Health Economics forms an important element of healthcare research and the Health Economics Hub supports and facilitates health economic research and training across the Oxford BRC, while engaging in a central overarching programme of health economic research. There are active health economic research programmes embedded in diverse themes, from Imaging to Genomic Medicine and Cancer.
Why health economics is important in translational research
Before they can be adopted into the NHS, new interventions and technologies are formally evaluated by the National Institute for Health and Care Excellence (NICE). A key factor for NICE’s decision-making is typically cost-effectiveness.
For this reason, health economic research is often needed to help translate discoveries and early-stage findings to the NHS. The hub facilitates health economic research within and across themes by providing advice and training. Even at an early stage of development, it can be useful to consider health economic modelling and assessment. It is particularly important to ensure that clinical research plans incorporate the collection of relevant health economic data, such as information on cost and quality of life.
Following a BRC symposium on evidence-based ‘levelling up’, the hub is engaged in a programme of research on how to improve the diversity and inclusivity of recruitment in clinical studies and trials. Ultimately, greater diversity in clinical research participation should lead to better evidence for understanding efficacy in, for example, ethnic minorities and people with lower socio-economic status (SES). In connection with this, the hub is designing studies to test the impact on recruitment levels and diversity of different recruitment strategies, as well as considering strategies to measure SES in an efficient and consistent way across multiple studies.
Contacting the Health Economics Hub
Senior Researcher, Health Economics Research Centre (HERC), Oxford Population Health
Health Economics Research Centre (HERC)
Previous BRC research where health economics has played a key role:
Oxford BRC infrastructure and initial funding allowed researchers, including those working on the Oxford-AstraZeneca vaccine, to quickly address the COVID emergency, and sped up development of the world’s most widely used COVID vaccine.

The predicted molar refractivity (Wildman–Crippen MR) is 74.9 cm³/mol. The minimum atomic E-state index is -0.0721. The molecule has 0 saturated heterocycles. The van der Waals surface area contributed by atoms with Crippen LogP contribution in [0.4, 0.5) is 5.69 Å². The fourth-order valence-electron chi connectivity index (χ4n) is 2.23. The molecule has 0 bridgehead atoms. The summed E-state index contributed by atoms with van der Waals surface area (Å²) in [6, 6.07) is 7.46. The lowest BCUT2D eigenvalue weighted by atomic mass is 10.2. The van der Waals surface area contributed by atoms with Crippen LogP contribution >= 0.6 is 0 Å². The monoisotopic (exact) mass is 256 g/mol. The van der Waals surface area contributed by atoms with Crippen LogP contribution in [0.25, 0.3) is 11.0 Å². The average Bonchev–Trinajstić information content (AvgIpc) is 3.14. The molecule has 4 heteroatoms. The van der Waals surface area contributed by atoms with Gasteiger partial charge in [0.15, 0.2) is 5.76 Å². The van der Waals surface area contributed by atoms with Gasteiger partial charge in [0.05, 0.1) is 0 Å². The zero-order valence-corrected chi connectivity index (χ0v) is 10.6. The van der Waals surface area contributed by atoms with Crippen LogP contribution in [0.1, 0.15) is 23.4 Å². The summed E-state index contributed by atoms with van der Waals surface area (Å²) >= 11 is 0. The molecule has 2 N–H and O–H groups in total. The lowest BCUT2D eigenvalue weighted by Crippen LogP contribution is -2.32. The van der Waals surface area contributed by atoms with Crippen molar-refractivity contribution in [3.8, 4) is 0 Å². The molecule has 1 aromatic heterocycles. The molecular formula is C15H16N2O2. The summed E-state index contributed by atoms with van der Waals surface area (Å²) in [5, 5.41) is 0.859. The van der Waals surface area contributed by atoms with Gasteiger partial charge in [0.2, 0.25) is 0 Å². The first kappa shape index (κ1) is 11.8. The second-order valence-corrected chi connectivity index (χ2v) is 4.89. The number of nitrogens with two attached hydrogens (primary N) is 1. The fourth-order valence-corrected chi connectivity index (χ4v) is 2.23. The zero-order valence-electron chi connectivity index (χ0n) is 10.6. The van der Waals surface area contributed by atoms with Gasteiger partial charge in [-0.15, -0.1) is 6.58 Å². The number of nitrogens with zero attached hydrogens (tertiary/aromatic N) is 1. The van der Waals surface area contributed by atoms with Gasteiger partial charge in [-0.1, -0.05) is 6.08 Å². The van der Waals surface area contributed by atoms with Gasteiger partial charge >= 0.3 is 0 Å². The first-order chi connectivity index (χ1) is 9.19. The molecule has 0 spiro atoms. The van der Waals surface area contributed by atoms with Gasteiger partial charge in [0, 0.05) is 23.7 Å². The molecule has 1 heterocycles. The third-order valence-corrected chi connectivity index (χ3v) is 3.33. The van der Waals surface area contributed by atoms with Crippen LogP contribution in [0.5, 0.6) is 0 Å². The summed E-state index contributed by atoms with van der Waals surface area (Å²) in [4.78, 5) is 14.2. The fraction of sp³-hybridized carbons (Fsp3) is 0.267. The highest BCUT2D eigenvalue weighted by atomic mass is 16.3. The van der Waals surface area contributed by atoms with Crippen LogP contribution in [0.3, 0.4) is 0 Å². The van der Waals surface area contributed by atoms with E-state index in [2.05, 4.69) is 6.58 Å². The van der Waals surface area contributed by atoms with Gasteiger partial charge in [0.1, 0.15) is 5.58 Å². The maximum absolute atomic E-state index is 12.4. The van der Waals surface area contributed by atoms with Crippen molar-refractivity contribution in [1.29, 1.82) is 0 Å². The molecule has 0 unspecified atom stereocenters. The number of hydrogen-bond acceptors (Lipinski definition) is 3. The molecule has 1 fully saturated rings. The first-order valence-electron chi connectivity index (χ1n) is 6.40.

Using IMF estimates of the impact of the pandemic on the global economy, a BRC Health Economics team estimated that if BRC infrastructure sped up development of an effective vaccine by even one day, the value to the global economy could be up to $15bn.
This work was cited in a UK Parliament POST note overview of vaccine development and technologies.
Even before a COVID-19 vaccine was approved by regulators, Oxford BRC health economists were leading efforts to consider the critical problem of how countries should allocate initially very limited doses. An article in The Conversation highlighted key decisions governments needed to make, while the BRC-funded CANDOUR study broached the issues of vaccine prioritisation and willingness of the public to support donating vaccine doses to low income countries.
As governments tackled the constraints around the availability of diagnostic tests, the Oxford BRC’s health economists published an article examining whether pooled sample testing should become a key component of the strategy to combat COVID19. This approach was subsequently used in a wide range of countries.
AI-based imaging technology
Working with the Oxford BRC Imaging Theme, health economists assessed the potential cost-effectiveness of CariHeart®, an AI-based innovative imaging technology, for people with recent onset chest pain.
This preliminary economic evaluation, based on the CRISP-CT study, found that if CariHeart® was used in the CT scans of all 120,000 patients per year in England, it could prevent 2,687 non-fatal myocardial infarctions and 1,474 cardiac deaths, while saving the NHS £22.8m over eight years.
Rapid assessment and treatment of TIA
Earlier studies by Oxford BRC researchers had established that rapid assessment and treatment of TIAs (mini-strokes) prevents major strokes, reduces death and disability, and is cost-effective. BRC health economists, reporting the longer-term results of the Oxford-based EXPRESS study, showed that the benefit persists over a 10-year follow-up period.
Rare disease diagnosis in healthcare
A world-first study showed that whole genome sequencing (WGS) could uncover new diagnoses for people across a broad range of rare diseases. The pilot study of rare undiagnosed diseases involved analysing the genes of 4,660 people – all of whom were early participants in the 100,000 Genomes Project – covering 161 disorders across a broad spectrum of rare diseases.
Health economist Professor Sarah Wordsworth led the health economic analysis of the study, which examined the use of NHS resources (hospital inpatient stays, outpatient visits and A&E) and costed these hospital episodes. The economic analysis revealed that the potential NHS savings were extremely high; the combined cost for 183,273 episodes of hospital care among the affected participants was £87 million.
This health economics work has fed directly into NHS decisions about which rare diseases to implement into routine care as part of the new NHS Genomic Medicine Service.